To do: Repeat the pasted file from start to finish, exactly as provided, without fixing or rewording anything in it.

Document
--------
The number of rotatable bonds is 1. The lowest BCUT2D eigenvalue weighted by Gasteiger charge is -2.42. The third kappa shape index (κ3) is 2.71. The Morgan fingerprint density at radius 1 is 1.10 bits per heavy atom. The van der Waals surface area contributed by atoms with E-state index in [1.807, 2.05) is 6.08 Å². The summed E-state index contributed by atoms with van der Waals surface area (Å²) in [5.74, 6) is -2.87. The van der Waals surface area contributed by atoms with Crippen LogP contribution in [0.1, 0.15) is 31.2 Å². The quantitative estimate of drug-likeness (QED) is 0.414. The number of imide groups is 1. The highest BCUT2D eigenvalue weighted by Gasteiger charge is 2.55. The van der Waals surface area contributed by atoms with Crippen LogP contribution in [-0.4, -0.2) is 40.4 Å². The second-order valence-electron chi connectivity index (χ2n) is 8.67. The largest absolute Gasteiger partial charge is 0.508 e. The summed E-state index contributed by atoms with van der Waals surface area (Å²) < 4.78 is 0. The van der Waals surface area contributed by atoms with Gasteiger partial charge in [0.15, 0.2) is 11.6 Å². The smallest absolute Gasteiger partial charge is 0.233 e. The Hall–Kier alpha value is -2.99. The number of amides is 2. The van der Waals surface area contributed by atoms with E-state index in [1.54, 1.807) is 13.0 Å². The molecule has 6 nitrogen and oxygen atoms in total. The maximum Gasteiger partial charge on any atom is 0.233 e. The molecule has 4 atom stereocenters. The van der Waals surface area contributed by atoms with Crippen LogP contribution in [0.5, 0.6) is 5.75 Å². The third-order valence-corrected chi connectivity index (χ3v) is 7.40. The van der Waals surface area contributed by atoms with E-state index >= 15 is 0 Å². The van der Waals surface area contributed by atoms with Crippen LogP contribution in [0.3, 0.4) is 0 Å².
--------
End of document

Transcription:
The number of rotatable bonds is 1. The lowest BCUT2D eigenvalue weighted by Gasteiger charge is -2.42. The third kappa shape index (κ3) is 2.71. The Morgan fingerprint density at radius 1 is 1.10 bits per heavy atom. The van der Waals surface area contributed by atoms with E-state index in [1.807, 2.05) is 6.08 Å². The summed E-state index contributed by atoms with van der Waals surface area (Å²) in [5.74, 6) is -2.87. The van der Waals surface area contributed by atoms with Crippen LogP contribution in [0.1, 0.15) is 31.2 Å². The quantitative estimate of drug-likeness (QED) is 0.414. The number of imide groups is 1. The highest BCUT2D eigenvalue weighted by Gasteiger charge is 2.55. The van der Waals surface area contributed by atoms with Crippen LogP contribution in [-0.4, -0.2) is 40.4 Å². The second-order valence-electron chi connectivity index (χ2n) is 8.67. The largest absolute Gasteiger partial charge is 0.508 e. The summed E-state index contributed by atoms with van der Waals surface area (Å²) < 4.78 is 0. The van der Waals surface area contributed by atoms with Gasteiger partial charge in [0.15, 0.2) is 11.6 Å². The smallest absolute Gasteiger partial charge is 0.233 e. The Hall–Kier alpha value is -2.99. The number of amides is 2. The van der Waals surface area contributed by atoms with E-state index in [1.54, 1.807) is 13.0 Å². The molecule has 6 nitrogen and oxygen atoms in total. The maximum Gasteiger partial charge on any atom is 0.233 e. The molecule has 4 atom stereocenters. The van der Waals surface area contributed by atoms with Crippen LogP contribution in [0.5, 0.6) is 5.75 Å². The third-order valence-corrected chi connectivity index (χ3v) is 7.40. The van der Waals surface area contributed by atoms with E-state index >= 15 is 0 Å². The van der Waals surface area contributed by atoms with Crippen LogP contribution in [0.3, 0.4) is 0 Å².